Seed Starting, New Mexico Chiles (Capsicum annuum)

I have been a Chile eater for 30 years or so, and learned to love them in Texas and Mexico. When I came to New Mexico I was immediately enchanted by New Mexico green and red chiles.

I stopped at a road stand for one of our local farms and bought a ristra of beautiful red chiles.  I don’t remember the name, but will drive that way again and write it down.  They are the best dried chiles I have eaten.  I have no idea why,  something in our soil?  In any event, I saved all the seeds from that ristra.  Last year I only grew a couple plants and ate all the chiles green.  This year I plan to freeze some green chiles and let some dry as red chiles.  Today I started 24 plants in my pots and will have to plant everywhere.



About rebeccatreeseed

I am a naturalist raised by naturalists. Treeseed is my earned name, while Rebecca is my birth name. I am of Northern European descent, with a quarter Irish.quarter thrown in. I suspect I was a product of northern invaders into Ireland into Ireland. but hard to say since DNA disproved the family story about Apache blood! I have found some odd ancestors to replace them. Last year I bought 5 acres of pinyon-juniper forest on the side of a mountain in Santa Fe County, New Mexico. I am fulfilling a lifetime dream of a cabin in the mountains and a food forest that will feed me and local wildlife. I want to share this new phase of my life with others that might be interested.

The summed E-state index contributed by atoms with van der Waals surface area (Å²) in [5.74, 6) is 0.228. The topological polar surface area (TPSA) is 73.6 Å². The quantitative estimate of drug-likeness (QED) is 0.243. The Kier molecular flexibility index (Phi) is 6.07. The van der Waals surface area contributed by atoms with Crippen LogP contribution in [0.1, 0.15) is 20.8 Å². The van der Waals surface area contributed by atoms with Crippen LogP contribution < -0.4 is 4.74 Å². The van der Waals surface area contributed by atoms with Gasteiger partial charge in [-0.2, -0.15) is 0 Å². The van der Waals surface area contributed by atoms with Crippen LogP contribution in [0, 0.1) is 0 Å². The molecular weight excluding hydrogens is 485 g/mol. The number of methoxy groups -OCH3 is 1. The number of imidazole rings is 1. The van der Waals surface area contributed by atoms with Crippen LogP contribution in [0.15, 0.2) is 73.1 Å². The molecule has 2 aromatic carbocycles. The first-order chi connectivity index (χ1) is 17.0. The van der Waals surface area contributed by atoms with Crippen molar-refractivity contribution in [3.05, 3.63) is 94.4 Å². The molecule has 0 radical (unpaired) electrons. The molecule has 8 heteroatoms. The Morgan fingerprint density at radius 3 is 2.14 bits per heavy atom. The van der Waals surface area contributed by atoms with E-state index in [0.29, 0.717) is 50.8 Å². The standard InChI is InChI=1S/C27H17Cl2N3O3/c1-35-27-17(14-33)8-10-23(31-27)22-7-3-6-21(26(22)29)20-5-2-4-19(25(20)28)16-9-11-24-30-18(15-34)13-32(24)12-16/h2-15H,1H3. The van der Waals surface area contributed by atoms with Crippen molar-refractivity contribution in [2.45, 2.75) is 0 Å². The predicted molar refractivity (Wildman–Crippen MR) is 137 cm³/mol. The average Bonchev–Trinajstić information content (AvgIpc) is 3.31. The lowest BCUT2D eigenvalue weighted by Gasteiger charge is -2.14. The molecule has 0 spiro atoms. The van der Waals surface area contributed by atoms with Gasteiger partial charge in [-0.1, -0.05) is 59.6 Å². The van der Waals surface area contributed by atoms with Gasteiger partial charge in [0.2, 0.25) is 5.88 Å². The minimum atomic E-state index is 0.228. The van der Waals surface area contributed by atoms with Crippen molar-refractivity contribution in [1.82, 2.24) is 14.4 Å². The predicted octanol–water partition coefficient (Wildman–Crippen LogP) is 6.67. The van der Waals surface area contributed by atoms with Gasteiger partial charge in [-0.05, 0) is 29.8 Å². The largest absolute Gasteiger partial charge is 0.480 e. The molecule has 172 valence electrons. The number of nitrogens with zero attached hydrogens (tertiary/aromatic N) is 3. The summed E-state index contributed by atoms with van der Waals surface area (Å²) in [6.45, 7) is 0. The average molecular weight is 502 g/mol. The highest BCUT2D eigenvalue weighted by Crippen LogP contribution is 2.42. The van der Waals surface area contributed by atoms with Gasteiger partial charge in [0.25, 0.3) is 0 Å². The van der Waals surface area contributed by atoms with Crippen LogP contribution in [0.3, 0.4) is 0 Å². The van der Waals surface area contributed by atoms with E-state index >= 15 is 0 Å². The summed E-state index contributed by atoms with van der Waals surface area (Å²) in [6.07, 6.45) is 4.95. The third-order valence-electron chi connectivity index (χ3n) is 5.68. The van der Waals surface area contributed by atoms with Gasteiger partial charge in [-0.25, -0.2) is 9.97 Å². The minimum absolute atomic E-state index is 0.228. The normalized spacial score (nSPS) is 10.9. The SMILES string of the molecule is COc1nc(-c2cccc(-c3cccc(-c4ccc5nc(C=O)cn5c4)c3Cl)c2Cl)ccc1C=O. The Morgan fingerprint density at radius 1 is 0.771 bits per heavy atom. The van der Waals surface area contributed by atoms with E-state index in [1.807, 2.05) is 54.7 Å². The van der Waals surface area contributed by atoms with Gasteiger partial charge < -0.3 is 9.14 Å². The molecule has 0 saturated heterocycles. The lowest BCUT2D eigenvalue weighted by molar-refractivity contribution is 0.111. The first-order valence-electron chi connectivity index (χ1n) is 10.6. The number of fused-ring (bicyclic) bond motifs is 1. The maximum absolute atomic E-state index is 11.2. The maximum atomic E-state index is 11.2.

This entry was posted in Circular Economy, food forest, gardening, permaculture, Prepper and tagged , , , , , , , , . Bookmark the permalink.

3 Responses to Seed Starting, New Mexico Chiles (Capsicum annuum)

  1. Helen says:

    That’s going to be a lot of chillies 🙂

  2. Pingback: Seed Starting, New Mexico Chiles (Capsicum annuum) | treeseeddreaming – WORLD ORGANIC NEWS

  3. Helen
    I wish! I would freeze a lot of green ones and dried a bunch of red ones. They are very nutritious! I could certainly get a year’s worth in Texas, but if this summer is warm, I might. So far I don’t get as many per plant. I swear this time I won’t eat them all fresh from the plant! I can’t get them adapted if I don’t let some ripen on the plant. They aren’t very hot, but the flavor is heaven. I like Serrano peppers, which are hot.

Leave a Reply

Fill in your details below or click an icon to log in: Logo

You are commenting using your account. Log Out /  Change )

Google+ photo

You are commenting using your Google+ account. Log Out /  Change )

Twitter picture

You are commenting using your Twitter account. Log Out /  Change )

Facebook photo

You are commenting using your Facebook account. Log Out /  Change )


Connecting to %s